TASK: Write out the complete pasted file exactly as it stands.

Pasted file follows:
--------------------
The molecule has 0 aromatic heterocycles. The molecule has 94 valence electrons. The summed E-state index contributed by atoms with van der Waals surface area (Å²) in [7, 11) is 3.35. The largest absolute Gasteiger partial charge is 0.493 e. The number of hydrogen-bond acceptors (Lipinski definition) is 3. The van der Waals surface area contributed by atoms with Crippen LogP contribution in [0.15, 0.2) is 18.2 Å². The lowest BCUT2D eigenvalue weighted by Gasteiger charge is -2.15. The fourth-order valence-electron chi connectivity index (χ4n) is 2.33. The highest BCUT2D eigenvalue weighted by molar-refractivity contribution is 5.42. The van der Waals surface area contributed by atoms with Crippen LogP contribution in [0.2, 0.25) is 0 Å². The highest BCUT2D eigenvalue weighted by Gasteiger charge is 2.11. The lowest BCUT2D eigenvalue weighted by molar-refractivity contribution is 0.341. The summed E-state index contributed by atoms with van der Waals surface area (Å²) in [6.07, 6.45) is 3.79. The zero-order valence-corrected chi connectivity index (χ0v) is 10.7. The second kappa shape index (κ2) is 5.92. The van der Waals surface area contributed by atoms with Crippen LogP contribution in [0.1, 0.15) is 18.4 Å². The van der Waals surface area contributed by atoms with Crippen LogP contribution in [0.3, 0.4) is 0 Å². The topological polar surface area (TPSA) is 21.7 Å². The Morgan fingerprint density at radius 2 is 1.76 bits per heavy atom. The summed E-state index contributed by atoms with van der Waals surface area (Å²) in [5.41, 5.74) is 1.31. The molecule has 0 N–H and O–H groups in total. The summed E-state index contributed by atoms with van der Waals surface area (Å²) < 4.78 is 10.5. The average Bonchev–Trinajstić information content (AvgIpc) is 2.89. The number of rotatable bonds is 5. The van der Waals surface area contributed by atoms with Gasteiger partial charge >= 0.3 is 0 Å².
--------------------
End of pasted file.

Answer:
The molecule has 0 aromatic heterocycles. The molecule has 94 valence electrons. The summed E-state index contributed by atoms with van der Waals surface area (Å²) in [7, 11) is 3.35. The largest absolute Gasteiger partial charge is 0.493 e. The number of hydrogen-bond acceptors (Lipinski definition) is 3. The van der Waals surface area contributed by atoms with Crippen LogP contribution in [0.15, 0.2) is 18.2 Å². The lowest BCUT2D eigenvalue weighted by Gasteiger charge is -2.15. The fourth-order valence-electron chi connectivity index (χ4n) is 2.33. The highest BCUT2D eigenvalue weighted by molar-refractivity contribution is 5.42. The van der Waals surface area contributed by atoms with Crippen LogP contribution in [0.2, 0.25) is 0 Å². The highest BCUT2D eigenvalue weighted by Gasteiger charge is 2.11. The lowest BCUT2D eigenvalue weighted by molar-refractivity contribution is 0.341. The summed E-state index contributed by atoms with van der Waals surface area (Å²) in [6.07, 6.45) is 3.79. The zero-order valence-corrected chi connectivity index (χ0v) is 10.7. The second kappa shape index (κ2) is 5.92. The van der Waals surface area contributed by atoms with Crippen LogP contribution in [0.1, 0.15) is 18.4 Å². The van der Waals surface area contributed by atoms with Crippen LogP contribution in [0.3, 0.4) is 0 Å². The topological polar surface area (TPSA) is 21.7 Å². The Morgan fingerprint density at radius 2 is 1.76 bits per heavy atom. The summed E-state index contributed by atoms with van der Waals surface area (Å²) in [5.41, 5.74) is 1.31. The molecule has 0 N–H and O–H groups in total. The summed E-state index contributed by atoms with van der Waals surface area (Å²) < 4.78 is 10.5. The average Bonchev–Trinajstić information content (AvgIpc) is 2.89. The number of rotatable bonds is 5. The van der Waals surface area contributed by atoms with Gasteiger partial charge >= 0.3 is 0 Å².